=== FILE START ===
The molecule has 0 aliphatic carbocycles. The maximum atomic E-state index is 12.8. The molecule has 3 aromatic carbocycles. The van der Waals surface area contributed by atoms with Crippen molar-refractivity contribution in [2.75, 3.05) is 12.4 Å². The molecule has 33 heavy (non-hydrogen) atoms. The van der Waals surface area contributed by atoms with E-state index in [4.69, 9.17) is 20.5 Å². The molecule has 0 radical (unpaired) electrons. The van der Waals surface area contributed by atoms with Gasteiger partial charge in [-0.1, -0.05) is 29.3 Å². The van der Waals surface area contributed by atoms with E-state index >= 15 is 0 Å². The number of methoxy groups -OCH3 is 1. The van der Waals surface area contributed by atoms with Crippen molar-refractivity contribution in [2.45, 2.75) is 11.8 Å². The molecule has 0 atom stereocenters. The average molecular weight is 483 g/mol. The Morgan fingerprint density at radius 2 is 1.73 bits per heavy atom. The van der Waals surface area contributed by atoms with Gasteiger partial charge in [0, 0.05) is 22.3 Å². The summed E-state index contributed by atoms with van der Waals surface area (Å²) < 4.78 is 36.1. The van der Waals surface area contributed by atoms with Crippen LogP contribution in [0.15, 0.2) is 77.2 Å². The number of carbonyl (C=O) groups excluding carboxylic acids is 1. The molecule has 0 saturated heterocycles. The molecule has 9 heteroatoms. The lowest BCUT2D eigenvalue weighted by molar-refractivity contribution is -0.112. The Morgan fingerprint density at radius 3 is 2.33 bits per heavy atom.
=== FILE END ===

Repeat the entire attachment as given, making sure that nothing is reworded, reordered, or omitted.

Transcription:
The molecule has 0 aliphatic carbocycles. The maximum atomic E-state index is 12.8. The molecule has 3 aromatic carbocycles. The van der Waals surface area contributed by atoms with Crippen molar-refractivity contribution in [2.75, 3.05) is 12.4 Å². The molecule has 33 heavy (non-hydrogen) atoms. The van der Waals surface area contributed by atoms with E-state index in [4.69, 9.17) is 20.5 Å². The molecule has 0 radical (unpaired) electrons. The van der Waals surface area contributed by atoms with Gasteiger partial charge in [-0.1, -0.05) is 29.3 Å². The van der Waals surface area contributed by atoms with E-state index >= 15 is 0 Å². The number of methoxy groups -OCH3 is 1. The van der Waals surface area contributed by atoms with Crippen molar-refractivity contribution in [2.45, 2.75) is 11.8 Å². The molecule has 0 atom stereocenters. The average molecular weight is 483 g/mol. The Morgan fingerprint density at radius 2 is 1.73 bits per heavy atom. The van der Waals surface area contributed by atoms with Gasteiger partial charge in [0, 0.05) is 22.3 Å². The summed E-state index contributed by atoms with van der Waals surface area (Å²) < 4.78 is 36.1. The van der Waals surface area contributed by atoms with Crippen LogP contribution in [0.15, 0.2) is 77.2 Å². The number of carbonyl (C=O) groups excluding carboxylic acids is 1. The molecule has 0 saturated heterocycles. The molecule has 9 heteroatoms. The lowest BCUT2D eigenvalue weighted by molar-refractivity contribution is -0.112. The Morgan fingerprint density at radius 3 is 2.33 bits per heavy atom.